Publication Date


Type of Culminating Activity


Degree Title

Master of Music, Music Education



Major Advisor

James A. Goodman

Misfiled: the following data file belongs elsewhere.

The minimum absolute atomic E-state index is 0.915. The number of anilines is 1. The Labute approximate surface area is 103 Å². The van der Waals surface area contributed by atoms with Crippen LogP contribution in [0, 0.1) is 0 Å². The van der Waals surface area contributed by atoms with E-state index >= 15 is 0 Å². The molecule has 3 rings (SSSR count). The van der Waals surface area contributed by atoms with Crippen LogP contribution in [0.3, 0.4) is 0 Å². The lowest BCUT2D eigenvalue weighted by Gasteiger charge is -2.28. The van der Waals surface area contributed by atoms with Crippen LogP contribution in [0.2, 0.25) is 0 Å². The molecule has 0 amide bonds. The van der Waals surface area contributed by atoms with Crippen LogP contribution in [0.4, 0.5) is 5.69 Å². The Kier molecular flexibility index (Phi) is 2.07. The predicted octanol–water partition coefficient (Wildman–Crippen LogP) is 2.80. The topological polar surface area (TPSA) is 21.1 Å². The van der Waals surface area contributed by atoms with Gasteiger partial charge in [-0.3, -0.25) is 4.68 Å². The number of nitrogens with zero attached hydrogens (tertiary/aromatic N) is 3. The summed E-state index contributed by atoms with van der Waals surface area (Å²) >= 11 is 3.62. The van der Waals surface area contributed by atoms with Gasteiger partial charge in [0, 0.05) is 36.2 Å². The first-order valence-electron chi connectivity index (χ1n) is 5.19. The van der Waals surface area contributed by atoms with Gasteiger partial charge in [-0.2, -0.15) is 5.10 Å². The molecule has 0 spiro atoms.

The purpose of this research was to understand the perceptions of music educators and school administrators regarding current practices in curricular offerings as they pertain to music education. These included experienced and anticipated changes to the music curriculum, music education participation rates, barriers to music participation, and school and music course ethnic composition. From a regional perspective, music teachers and administrators were surveyed to determine if perceptions regarding any of the above items varied significantly between the groups. Total potential subjects were selected through random stratified sampling (in Washington) or all music educators (Oregon and Idaho) (n = 922). Respondents to the survey included secondary music educators (n = 167) and administrators (n = 57). Participants responded to an online survey (22% response rate) regarding curricular offerings and perceived enrollment and participation trajectories. Results revealed significant differences in participation rates based on school size. Other results included most common ensemble offerings and nonperformance opportunities in Northwestern states. Highlighted challenges included graduation requirements and core curriculum effects on music participation rates and funding/budget concerns due to shifting population and decreased state support.